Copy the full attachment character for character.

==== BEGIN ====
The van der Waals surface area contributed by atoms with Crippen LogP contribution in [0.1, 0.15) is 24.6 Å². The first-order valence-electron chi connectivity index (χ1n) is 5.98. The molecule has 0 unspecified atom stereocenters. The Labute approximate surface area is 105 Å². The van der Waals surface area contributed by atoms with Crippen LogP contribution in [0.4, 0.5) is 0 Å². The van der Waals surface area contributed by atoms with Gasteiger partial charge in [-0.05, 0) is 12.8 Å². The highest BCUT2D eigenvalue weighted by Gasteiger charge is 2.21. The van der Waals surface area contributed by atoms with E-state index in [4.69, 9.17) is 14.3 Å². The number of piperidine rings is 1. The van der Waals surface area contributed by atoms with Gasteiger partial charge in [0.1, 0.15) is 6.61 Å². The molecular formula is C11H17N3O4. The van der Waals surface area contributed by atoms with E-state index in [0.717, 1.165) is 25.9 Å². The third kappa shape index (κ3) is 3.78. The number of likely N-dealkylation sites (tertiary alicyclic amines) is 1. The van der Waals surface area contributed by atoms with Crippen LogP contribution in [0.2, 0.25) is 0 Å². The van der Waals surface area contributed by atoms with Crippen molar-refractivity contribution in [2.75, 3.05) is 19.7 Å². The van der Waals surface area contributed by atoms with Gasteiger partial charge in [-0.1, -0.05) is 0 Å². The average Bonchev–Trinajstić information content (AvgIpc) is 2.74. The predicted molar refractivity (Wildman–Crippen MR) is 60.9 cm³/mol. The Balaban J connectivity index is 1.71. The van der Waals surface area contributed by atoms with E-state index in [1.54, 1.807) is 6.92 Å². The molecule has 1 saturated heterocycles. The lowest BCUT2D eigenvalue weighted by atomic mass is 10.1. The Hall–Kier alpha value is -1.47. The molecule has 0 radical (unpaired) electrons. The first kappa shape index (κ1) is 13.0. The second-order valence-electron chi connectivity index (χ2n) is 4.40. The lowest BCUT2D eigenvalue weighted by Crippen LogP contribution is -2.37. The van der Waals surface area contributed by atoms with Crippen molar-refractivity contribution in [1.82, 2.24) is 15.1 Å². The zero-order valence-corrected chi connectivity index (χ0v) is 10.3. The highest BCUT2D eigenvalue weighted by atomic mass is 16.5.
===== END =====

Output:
The van der Waals surface area contributed by atoms with Crippen LogP contribution in [0.1, 0.15) is 24.6 Å². The first-order valence-electron chi connectivity index (χ1n) is 5.98. The molecule has 0 unspecified atom stereocenters. The Labute approximate surface area is 105 Å². The van der Waals surface area contributed by atoms with Crippen LogP contribution in [0.4, 0.5) is 0 Å². The van der Waals surface area contributed by atoms with Gasteiger partial charge in [-0.05, 0) is 12.8 Å². The highest BCUT2D eigenvalue weighted by Gasteiger charge is 2.21. The van der Waals surface area contributed by atoms with E-state index in [4.69, 9.17) is 14.3 Å². The number of piperidine rings is 1. The van der Waals surface area contributed by atoms with Gasteiger partial charge in [0.1, 0.15) is 6.61 Å². The molecular formula is C11H17N3O4. The van der Waals surface area contributed by atoms with E-state index in [0.717, 1.165) is 25.9 Å². The third kappa shape index (κ3) is 3.78. The number of likely N-dealkylation sites (tertiary alicyclic amines) is 1. The van der Waals surface area contributed by atoms with Crippen LogP contribution in [0.2, 0.25) is 0 Å². The van der Waals surface area contributed by atoms with Crippen molar-refractivity contribution in [2.75, 3.05) is 19.7 Å². The van der Waals surface area contributed by atoms with Gasteiger partial charge in [-0.1, -0.05) is 0 Å². The average Bonchev–Trinajstić information content (AvgIpc) is 2.74. The predicted molar refractivity (Wildman–Crippen MR) is 60.9 cm³/mol. The Balaban J connectivity index is 1.71. The van der Waals surface area contributed by atoms with E-state index in [1.54, 1.807) is 6.92 Å². The molecule has 1 saturated heterocycles. The lowest BCUT2D eigenvalue weighted by atomic mass is 10.1. The Hall–Kier alpha value is -1.47. The molecule has 0 radical (unpaired) electrons. The first kappa shape index (κ1) is 13.0. The second-order valence-electron chi connectivity index (χ2n) is 4.40. The lowest BCUT2D eigenvalue weighted by Crippen LogP contribution is -2.37. The van der Waals surface area contributed by atoms with Crippen molar-refractivity contribution in [1.82, 2.24) is 15.1 Å². The zero-order valence-corrected chi connectivity index (χ0v) is 10.3. The highest BCUT2D eigenvalue weighted by atomic mass is 16.5.